Dear Basketball On the eve of his retirement from basketball, NBA legend Kobe Bryant describes his love for the game over his 20-year career. His inspiring poem, ‘Dear Basketball’ is stunningly drawn to life by veteran animation director Glen Keane and set to the music of ‘Star Wars’ composer John Williams. Country of Origin: U.S.

Garden Party A luxurious villa and its grounds have become home to amorous, hungry and accident-prone frogs and toads. While they enjoy the bounties on offer, including caviar and macaroons, the amphibians uncover the whereabouts of the villa’s owner. Country of Origin: France

Lou The guardian of the lost and found box at an elementary school is Lou, and he tries to teach young bully J.J. that giving to the other kids will make him feel better than stealing from them. Country of Origin: United States

Negative Space Even though Sam’s father is often away from home on business trips, he is able to connect with his son by teaching him how to pack a suitcase. Country of Origin: France

Revolting Rhymes The Wolf from the fairy tale “Little Red Riding Hood” reveals the true and twisted story of his adventures and those of Snow White, Cinderella and Jack, the climber of beanstalks. The film is based on the writings of Roald Dahl. Country of Origin: United Kingdom

The total program runs 83 mins. Shows Thursday, Feb 15 thru Monday, Feb 19.

Oscar Nominated Short Films: Live Action
All five Oscar nominees  in the category of Best Live Action Short.

Dekalb Elementary Steven, a mentally unstable twenty something, enters an elementary school with a semi-automatic rifle and takes the school receptionist as hostage. Country of Origin: U.S.

The Eleven O’Clock A psychiatrist attempts to help his delusional patient are complicated by the fact that the patient believes himself to be the doctor. With each trying to out-analyze the other, their session spirals out of control. Country of Origin: Australia

My Nephew Emmett In 1955 in Mississippi, two white men invade the home of Mose Wright, an African-American preacher, to abduct his 14-year-old nephew, Emmett Till, who is visiting from Chicago. He has been accused of whistling at a white woman, and Mose knows that his fate will be sealed if the men succeed in taking him. Country of Origin: U.S.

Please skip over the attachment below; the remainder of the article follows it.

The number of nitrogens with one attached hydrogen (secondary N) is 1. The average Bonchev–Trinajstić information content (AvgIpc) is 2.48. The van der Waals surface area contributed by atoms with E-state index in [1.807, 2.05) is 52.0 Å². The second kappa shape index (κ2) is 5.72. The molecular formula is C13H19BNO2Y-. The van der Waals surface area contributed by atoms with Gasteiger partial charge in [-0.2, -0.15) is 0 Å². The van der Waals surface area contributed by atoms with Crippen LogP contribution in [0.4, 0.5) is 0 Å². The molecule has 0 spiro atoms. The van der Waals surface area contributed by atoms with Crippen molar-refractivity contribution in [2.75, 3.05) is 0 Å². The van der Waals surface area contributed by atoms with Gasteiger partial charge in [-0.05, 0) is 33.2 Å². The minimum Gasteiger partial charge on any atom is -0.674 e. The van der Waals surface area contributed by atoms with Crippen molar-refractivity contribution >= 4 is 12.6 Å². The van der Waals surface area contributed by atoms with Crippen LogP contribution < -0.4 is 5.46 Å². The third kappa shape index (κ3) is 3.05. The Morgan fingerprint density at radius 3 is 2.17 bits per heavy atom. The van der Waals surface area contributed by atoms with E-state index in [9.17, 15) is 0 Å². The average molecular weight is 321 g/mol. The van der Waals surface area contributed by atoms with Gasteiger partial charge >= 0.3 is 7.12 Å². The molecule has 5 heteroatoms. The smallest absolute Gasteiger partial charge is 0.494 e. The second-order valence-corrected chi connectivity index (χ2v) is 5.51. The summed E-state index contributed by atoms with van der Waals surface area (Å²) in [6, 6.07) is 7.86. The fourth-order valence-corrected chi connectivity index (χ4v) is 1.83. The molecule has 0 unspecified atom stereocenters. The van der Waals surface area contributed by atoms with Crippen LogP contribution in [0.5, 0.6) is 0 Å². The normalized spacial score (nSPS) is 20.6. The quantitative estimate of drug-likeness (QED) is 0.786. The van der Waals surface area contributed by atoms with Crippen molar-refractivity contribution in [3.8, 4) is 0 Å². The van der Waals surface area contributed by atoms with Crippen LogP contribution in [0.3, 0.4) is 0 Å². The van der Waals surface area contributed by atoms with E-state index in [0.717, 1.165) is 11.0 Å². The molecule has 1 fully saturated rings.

The Silent Child A profoundly deaf four-year-old, is the youngest child in a British family who are all hearing. Unable to communicate but about to start school, she is assigned a social worker who teaches her sign language. But her skeptical parents are reluctant to be involved. Country of Origin: United Kingdom

Watu Wote/All of Us A Christian living in Kenya, boards a chartered bus to visit a relative and is surrounded by Muslim passengers. The bus is stopped by the violent terrorist group Al-Shabaab, whose members demand that the Muslims identify all of the Christian passengers. Country of Origin: Germany, Kenya

The total program runs 99 mins. Shows Thursday, Feb 22

Oscar Nominated Short Films: Documentary
All five Oscar nominees  in the category of Best Documentary Short. All selected films were produced in the U.S.

Traffic Stop A 26-year-old African-American elementary school teacher named Breaion King was pulled over by a white police officer for a routine traffic stop. The incident escalated into a violent arrest, but also resulted in a necessary conversation about race in America.

Heaven is a Traffic Jam on the 405 Artist Mindy Alper has spent most of her life combating severe depression and anxiety. Drawing and sculpture have given her a creative outlet for her fears and mental battles.

Edith & Eddie 96-year-old Edith Hill and 95-year-old Eddie Harrison are newlyweds, unconcerned that one is African American and the other is white. The couple is torn apart, however, when Edith is forced by her family to leave her Virginia home and move to Florida.

Heroin(e) Huntington, West Virginia is known as the overdose capital of America. Three women — a fire chief, a drug court judge and the head of an outreach ministry — are attempting to take back their community by using compassion to break the cycle of despair and addiction.